The effects of the climate crisis are unfolding at a destructive pace. They are making the world's economic, social and environmental fractures even more acute. 2019 was the year of a global awakening under the pressure of citizen mobilizations, especially among young people, on which we can build.
At the occasion of the Davos summit, ENGIE and The B Team hosted an event to gather leadership around this challenge. We are both convinced that the private sector can engage and tackle climate change and inequalities head on.
As business leaders, we must lead the transformation of industrial production, secure green and remunerative jobs and leverage the effect of virtuous public policies. We can only do this by transforming the way we lead and operate.
Unilever has been successful through investments that have made its products more sustainable.
Purpose-led brands have consistently driven growth for the company—contributing to 75% of the company’s overall growth in 2018 and growing 69% faster than the rest of the business. In addition, all of Unilever’s facilities around the world are now powered by 100% renewable grid electricity. As a result, Unilever's total energy consumption has fallen by 28%, contributing to more than €600 million in cumulative cost avoidance.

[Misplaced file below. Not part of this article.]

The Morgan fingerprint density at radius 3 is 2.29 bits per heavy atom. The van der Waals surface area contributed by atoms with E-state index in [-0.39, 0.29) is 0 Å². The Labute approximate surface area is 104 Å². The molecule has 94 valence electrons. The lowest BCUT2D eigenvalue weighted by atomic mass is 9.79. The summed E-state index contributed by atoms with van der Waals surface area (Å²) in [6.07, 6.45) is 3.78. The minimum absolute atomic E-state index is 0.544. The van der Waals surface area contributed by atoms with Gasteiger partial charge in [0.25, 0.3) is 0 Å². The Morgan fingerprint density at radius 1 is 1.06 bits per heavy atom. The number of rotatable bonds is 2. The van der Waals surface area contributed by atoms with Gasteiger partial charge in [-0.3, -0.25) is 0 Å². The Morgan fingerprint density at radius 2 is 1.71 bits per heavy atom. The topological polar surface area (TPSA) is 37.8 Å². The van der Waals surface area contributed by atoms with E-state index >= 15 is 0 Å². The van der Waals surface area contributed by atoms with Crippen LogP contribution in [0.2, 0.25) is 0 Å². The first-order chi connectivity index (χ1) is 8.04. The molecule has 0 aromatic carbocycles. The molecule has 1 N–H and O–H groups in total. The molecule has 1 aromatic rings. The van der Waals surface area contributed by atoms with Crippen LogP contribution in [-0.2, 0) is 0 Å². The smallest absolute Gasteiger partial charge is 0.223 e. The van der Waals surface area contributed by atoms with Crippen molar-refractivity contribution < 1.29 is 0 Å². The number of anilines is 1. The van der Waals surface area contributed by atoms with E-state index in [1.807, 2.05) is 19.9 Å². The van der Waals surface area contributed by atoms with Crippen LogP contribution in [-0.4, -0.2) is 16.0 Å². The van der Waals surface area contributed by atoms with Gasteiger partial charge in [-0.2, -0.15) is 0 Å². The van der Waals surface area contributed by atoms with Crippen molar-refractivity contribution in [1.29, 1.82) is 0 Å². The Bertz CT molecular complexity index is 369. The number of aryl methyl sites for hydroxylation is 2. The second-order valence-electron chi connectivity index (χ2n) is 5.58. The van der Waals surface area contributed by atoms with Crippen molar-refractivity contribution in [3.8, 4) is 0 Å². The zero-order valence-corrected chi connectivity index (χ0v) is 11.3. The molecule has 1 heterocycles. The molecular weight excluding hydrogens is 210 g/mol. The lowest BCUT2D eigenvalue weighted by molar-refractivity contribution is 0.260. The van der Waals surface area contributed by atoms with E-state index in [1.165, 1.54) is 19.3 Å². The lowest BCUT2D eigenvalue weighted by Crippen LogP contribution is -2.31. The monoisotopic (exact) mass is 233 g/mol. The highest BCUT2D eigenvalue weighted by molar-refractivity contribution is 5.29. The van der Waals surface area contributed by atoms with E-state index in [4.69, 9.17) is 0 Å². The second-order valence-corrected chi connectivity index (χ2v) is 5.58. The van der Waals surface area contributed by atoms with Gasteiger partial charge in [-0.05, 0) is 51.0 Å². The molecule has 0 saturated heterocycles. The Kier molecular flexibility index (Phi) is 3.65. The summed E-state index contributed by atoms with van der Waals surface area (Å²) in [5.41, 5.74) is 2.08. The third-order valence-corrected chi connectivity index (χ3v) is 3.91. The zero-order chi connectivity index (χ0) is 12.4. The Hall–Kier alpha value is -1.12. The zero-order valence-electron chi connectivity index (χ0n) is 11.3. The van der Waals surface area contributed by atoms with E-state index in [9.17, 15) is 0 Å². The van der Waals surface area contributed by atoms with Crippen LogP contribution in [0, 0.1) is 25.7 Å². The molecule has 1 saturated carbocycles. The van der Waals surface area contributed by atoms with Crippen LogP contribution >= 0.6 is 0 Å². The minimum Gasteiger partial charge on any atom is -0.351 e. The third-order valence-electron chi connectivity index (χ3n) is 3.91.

ENGIE has also made radical strategic shifts in line with a people, planet, profit approach—literally reversing the company’s historical model. Since 2016, ENGIE’s moved away from an energy producer-first operation to one dedicated to helping its customers consume less energy, greener energy and for more comfort. Nearly 4 years later, ENGIE's CO2 emissions are cut in half and growth and profits are on the rise again.
These efforts and results represent a value proposition for companies - not only moral and environmental, but truly economic. Investing in efficiency and circularity means generating sustainable growth, now the only one possible. The changes we seek can only be built in collaboration among all stakeholders because no one has the solution alone.
Since the industrial revolution, we have created wealth through cheap and easily accessible fossil fuels, leading to more human development, more freedom but also more damage to the planet.
The transition to a net zero-carbon economy must therefore be fair, democratic and equitable in order to preserve freedom and continue the march of progress.
The European Union's Green Deal is a promising model. Reducing emissions will remain the yardstick by which we must measure the relevance of our actions for a long time to come. The scale of the task is considerable, and the timetable more urgent than ever. We, as business decision-makers, must make a commitment to reduce emissions by at least 50% within ten years. This means innovating and creating the products, practices and services that this new era requires.
No one must be left behind. At the dawn of a new decade, there must be a renewed corporate commitment to ambitious climate leadership.
Find out Isabelle Kocher’s piece on LinkedIn.